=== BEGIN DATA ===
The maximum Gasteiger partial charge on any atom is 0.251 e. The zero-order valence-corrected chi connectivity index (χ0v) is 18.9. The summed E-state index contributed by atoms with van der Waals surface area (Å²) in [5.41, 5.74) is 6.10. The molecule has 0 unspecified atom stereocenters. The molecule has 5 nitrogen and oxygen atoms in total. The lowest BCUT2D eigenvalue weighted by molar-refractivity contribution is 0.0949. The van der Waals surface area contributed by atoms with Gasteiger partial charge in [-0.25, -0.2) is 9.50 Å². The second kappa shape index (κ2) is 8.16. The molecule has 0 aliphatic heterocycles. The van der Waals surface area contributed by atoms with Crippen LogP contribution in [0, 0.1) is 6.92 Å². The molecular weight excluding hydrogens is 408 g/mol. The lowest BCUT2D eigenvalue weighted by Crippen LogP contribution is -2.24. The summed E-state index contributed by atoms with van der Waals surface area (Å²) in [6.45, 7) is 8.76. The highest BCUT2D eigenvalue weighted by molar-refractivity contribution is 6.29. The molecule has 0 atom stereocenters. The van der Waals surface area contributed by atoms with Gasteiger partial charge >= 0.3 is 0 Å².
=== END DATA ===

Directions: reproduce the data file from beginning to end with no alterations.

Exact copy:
The maximum Gasteiger partial charge on any atom is 0.251 e. The zero-order valence-corrected chi connectivity index (χ0v) is 18.9. The summed E-state index contributed by atoms with van der Waals surface area (Å²) in [5.41, 5.74) is 6.10. The molecule has 0 unspecified atom stereocenters. The molecule has 5 nitrogen and oxygen atoms in total. The lowest BCUT2D eigenvalue weighted by molar-refractivity contribution is 0.0949. The van der Waals surface area contributed by atoms with Gasteiger partial charge in [-0.25, -0.2) is 9.50 Å². The second kappa shape index (κ2) is 8.16. The molecule has 0 aliphatic heterocycles. The van der Waals surface area contributed by atoms with Crippen LogP contribution in [0, 0.1) is 6.92 Å². The molecular weight excluding hydrogens is 408 g/mol. The lowest BCUT2D eigenvalue weighted by Crippen LogP contribution is -2.24. The summed E-state index contributed by atoms with van der Waals surface area (Å²) in [6.45, 7) is 8.76. The highest BCUT2D eigenvalue weighted by molar-refractivity contribution is 6.29. The molecule has 0 atom stereocenters. The van der Waals surface area contributed by atoms with Gasteiger partial charge >= 0.3 is 0 Å².